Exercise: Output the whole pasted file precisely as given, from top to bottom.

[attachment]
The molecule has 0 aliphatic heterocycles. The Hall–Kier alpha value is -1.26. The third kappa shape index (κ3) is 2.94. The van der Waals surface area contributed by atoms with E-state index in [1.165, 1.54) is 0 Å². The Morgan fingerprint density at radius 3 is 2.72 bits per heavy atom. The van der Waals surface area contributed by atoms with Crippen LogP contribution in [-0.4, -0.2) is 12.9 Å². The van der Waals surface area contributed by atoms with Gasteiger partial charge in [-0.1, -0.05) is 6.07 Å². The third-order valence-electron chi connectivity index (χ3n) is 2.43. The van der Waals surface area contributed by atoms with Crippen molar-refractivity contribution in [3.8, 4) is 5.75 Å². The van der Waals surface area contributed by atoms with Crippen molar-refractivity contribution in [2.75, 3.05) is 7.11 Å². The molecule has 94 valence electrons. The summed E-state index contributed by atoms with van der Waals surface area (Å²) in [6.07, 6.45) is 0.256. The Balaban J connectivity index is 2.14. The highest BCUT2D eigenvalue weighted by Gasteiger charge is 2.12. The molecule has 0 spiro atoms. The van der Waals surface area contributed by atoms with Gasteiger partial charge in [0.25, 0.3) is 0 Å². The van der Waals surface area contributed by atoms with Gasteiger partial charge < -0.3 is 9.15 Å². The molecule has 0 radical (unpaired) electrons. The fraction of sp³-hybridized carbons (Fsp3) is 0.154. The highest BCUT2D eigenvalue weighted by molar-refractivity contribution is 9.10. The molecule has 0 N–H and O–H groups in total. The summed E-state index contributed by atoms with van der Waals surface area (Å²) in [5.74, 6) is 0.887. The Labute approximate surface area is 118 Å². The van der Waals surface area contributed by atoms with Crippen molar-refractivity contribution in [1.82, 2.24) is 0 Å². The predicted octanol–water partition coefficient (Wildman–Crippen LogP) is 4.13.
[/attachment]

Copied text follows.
The molecule has 0 aliphatic heterocycles. The Hall–Kier alpha value is -1.26. The third kappa shape index (κ3) is 2.94. The van der Waals surface area contributed by atoms with E-state index in [1.165, 1.54) is 0 Å². The Morgan fingerprint density at radius 3 is 2.72 bits per heavy atom. The van der Waals surface area contributed by atoms with Crippen LogP contribution in [-0.4, -0.2) is 12.9 Å². The van der Waals surface area contributed by atoms with Gasteiger partial charge in [-0.1, -0.05) is 6.07 Å². The third-order valence-electron chi connectivity index (χ3n) is 2.43. The van der Waals surface area contributed by atoms with Crippen molar-refractivity contribution in [3.8, 4) is 5.75 Å². The van der Waals surface area contributed by atoms with Crippen molar-refractivity contribution in [2.75, 3.05) is 7.11 Å². The molecule has 94 valence electrons. The summed E-state index contributed by atoms with van der Waals surface area (Å²) in [6.07, 6.45) is 0.256. The Balaban J connectivity index is 2.14. The highest BCUT2D eigenvalue weighted by Gasteiger charge is 2.12. The molecule has 0 spiro atoms. The van der Waals surface area contributed by atoms with Gasteiger partial charge in [0.25, 0.3) is 0 Å². The van der Waals surface area contributed by atoms with Gasteiger partial charge < -0.3 is 9.15 Å². The molecule has 0 radical (unpaired) electrons. The fraction of sp³-hybridized carbons (Fsp3) is 0.154. The highest BCUT2D eigenvalue weighted by molar-refractivity contribution is 9.10. The molecule has 0 N–H and O–H groups in total. The summed E-state index contributed by atoms with van der Waals surface area (Å²) in [5.74, 6) is 0.887. The Labute approximate surface area is 118 Å². The van der Waals surface area contributed by atoms with Crippen molar-refractivity contribution in [1.82, 2.24) is 0 Å². The predicted octanol–water partition coefficient (Wildman–Crippen LogP) is 4.13.